Cecal access for antegrade colon enemas in medically refractory slow-transit constipation: a prospective study.

M.J.G.M. Rongen*, A.G. van der Hoop, C.G.M.I. Baeten

*Corresponding author for this work

Research output: Contribution to journalArticleAcademicpeer-review


PURPOSE: The current surgical treatment for therapy-resistant slow-transit constipation consists of either subtotal colectomy or ileostomy. This prospective study was performed to examine the creation of an access enabling antegrade enemas of the colon as an alternative to these interventions. Development of symptoms associated with constipation was also a study subject. METHODS: Twelve patients with a median defecation frequency of once a week were evaluated preoperatively, using marker-transit studies, defecography, manometry, and colonoscopy. All patients subsequently received an enema access, placed in the lower right abdomen. The appendix (available in seven cases) was laparoscopically fixed to the abdominal wall and served as a stoma, a procedure that required a conversion in one case. In five previously appendectomized cases, the terminal part of the ileum was transected, the distal side fixed to the abdominal wall to serve as a stoma, and the proximal side anastomosed to the ascending colon. Quality-of-life-assessment was included. This consisted of Nottingham Health Profile, State Trait Anxiety Inventory, and Zung tests, as well as disease specific questions. Besides perioperative and out-patient evaluations, patients were asked about and scored on constipation associated symptoms. RESULTS: Twelve patients (8 female) with a mean age of 43 (17-66) years were treated. Using various enema regimes, frequency of defecation (median one daily) without major complications was established. In four cases, a subtotal colectomy was required in the long run. Two of these four patients needed an ileostomy after for persisting symptoms. State Trait Anxiety Inventory and Zung results improved, as did several associated symptoms. Overall, constipation scores dropped from a median of 21.5 to 5.5. CONCLUSION: Cecal access for antegrade colon enemas in medical therapy-resistant slow-transit constipation is a minimally invasive procedure with promising results. In case of failure, further surgery is not compromised by this procedure.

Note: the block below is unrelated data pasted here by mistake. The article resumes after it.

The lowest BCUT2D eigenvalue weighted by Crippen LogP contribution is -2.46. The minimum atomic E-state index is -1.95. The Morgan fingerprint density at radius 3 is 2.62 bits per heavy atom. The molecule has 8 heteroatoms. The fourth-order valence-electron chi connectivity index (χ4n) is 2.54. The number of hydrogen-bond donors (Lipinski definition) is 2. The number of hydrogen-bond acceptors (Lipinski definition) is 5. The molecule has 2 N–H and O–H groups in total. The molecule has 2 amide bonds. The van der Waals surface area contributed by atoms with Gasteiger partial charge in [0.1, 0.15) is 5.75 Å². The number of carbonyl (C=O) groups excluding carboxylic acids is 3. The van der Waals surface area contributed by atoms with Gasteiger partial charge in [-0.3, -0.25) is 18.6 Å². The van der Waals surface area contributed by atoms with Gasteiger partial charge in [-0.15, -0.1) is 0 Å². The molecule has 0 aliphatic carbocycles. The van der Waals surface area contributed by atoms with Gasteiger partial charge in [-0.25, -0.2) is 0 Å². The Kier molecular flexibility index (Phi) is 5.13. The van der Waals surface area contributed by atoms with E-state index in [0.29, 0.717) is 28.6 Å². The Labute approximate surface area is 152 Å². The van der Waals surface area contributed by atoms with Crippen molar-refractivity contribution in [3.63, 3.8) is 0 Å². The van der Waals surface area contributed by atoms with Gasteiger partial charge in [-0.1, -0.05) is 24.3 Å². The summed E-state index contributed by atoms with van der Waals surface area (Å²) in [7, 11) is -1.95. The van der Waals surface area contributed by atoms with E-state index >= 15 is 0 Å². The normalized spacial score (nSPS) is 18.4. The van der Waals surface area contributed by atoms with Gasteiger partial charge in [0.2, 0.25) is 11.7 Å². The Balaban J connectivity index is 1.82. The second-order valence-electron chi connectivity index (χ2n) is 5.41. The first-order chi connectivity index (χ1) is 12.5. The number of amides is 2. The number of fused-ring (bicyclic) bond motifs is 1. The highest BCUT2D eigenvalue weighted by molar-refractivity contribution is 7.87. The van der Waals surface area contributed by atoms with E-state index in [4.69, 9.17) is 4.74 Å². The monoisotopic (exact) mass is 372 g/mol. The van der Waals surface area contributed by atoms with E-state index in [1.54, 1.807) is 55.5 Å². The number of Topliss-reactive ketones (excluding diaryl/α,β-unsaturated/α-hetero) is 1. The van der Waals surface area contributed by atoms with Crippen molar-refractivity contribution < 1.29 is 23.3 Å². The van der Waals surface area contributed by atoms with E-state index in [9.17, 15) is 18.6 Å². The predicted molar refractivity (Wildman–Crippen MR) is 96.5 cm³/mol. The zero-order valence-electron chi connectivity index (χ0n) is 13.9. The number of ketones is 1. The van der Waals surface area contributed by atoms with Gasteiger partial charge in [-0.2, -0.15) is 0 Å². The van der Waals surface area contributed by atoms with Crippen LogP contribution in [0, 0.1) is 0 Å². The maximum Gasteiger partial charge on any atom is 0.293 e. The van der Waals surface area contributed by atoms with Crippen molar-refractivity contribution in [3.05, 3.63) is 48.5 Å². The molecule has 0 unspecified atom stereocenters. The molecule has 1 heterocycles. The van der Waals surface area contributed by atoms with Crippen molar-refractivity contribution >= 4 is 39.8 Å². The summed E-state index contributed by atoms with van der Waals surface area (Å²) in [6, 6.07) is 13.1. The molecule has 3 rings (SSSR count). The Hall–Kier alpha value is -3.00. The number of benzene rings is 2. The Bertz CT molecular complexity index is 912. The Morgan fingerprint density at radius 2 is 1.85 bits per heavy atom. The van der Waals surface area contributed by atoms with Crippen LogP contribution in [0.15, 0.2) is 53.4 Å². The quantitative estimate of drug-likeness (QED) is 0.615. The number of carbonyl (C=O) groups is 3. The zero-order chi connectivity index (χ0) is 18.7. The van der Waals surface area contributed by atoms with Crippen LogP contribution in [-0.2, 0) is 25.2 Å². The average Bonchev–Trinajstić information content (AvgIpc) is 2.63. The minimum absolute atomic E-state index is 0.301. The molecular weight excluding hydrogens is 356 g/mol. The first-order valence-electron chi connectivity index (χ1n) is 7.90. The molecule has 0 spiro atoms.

Original languageEnglish
Pages (from-to)1644-1649
Number of pages6
JournalDiseases of the Colon & Rectum
Issue number11
Publication statusPublished - 1 Jan 2001


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